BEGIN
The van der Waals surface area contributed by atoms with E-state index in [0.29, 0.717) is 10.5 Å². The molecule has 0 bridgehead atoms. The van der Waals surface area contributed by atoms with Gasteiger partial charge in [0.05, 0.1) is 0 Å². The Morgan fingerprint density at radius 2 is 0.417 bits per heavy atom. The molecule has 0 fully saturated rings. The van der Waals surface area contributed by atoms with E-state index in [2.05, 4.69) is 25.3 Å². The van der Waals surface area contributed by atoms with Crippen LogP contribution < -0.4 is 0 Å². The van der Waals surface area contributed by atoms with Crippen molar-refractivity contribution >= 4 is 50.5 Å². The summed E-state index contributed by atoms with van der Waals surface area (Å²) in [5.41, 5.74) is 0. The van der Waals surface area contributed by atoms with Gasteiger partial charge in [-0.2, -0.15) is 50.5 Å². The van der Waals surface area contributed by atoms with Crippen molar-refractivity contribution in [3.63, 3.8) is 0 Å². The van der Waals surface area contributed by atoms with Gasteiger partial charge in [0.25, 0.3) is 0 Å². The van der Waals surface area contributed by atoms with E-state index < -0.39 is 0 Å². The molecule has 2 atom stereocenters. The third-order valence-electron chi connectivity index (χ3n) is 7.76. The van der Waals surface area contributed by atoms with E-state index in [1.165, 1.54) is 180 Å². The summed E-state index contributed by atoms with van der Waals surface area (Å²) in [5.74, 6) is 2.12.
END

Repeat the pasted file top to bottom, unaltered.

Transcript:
The van der Waals surface area contributed by atoms with E-state index in [0.29, 0.717) is 10.5 Å². The molecule has 0 bridgehead atoms. The van der Waals surface area contributed by atoms with Gasteiger partial charge in [0.05, 0.1) is 0 Å². The Morgan fingerprint density at radius 2 is 0.417 bits per heavy atom. The molecule has 0 fully saturated rings. The van der Waals surface area contributed by atoms with E-state index in [2.05, 4.69) is 25.3 Å². The van der Waals surface area contributed by atoms with Crippen LogP contribution < -0.4 is 0 Å². The van der Waals surface area contributed by atoms with Crippen molar-refractivity contribution >= 4 is 50.5 Å². The summed E-state index contributed by atoms with van der Waals surface area (Å²) in [5.41, 5.74) is 0. The van der Waals surface area contributed by atoms with Gasteiger partial charge in [-0.2, -0.15) is 50.5 Å². The van der Waals surface area contributed by atoms with Crippen molar-refractivity contribution in [3.63, 3.8) is 0 Å². The van der Waals surface area contributed by atoms with Gasteiger partial charge in [0.25, 0.3) is 0 Å². The van der Waals surface area contributed by atoms with E-state index < -0.39 is 0 Å². The molecule has 2 atom stereocenters. The third-order valence-electron chi connectivity index (χ3n) is 7.76. The van der Waals surface area contributed by atoms with E-state index in [1.165, 1.54) is 180 Å². The summed E-state index contributed by atoms with van der Waals surface area (Å²) in [5.74, 6) is 2.12.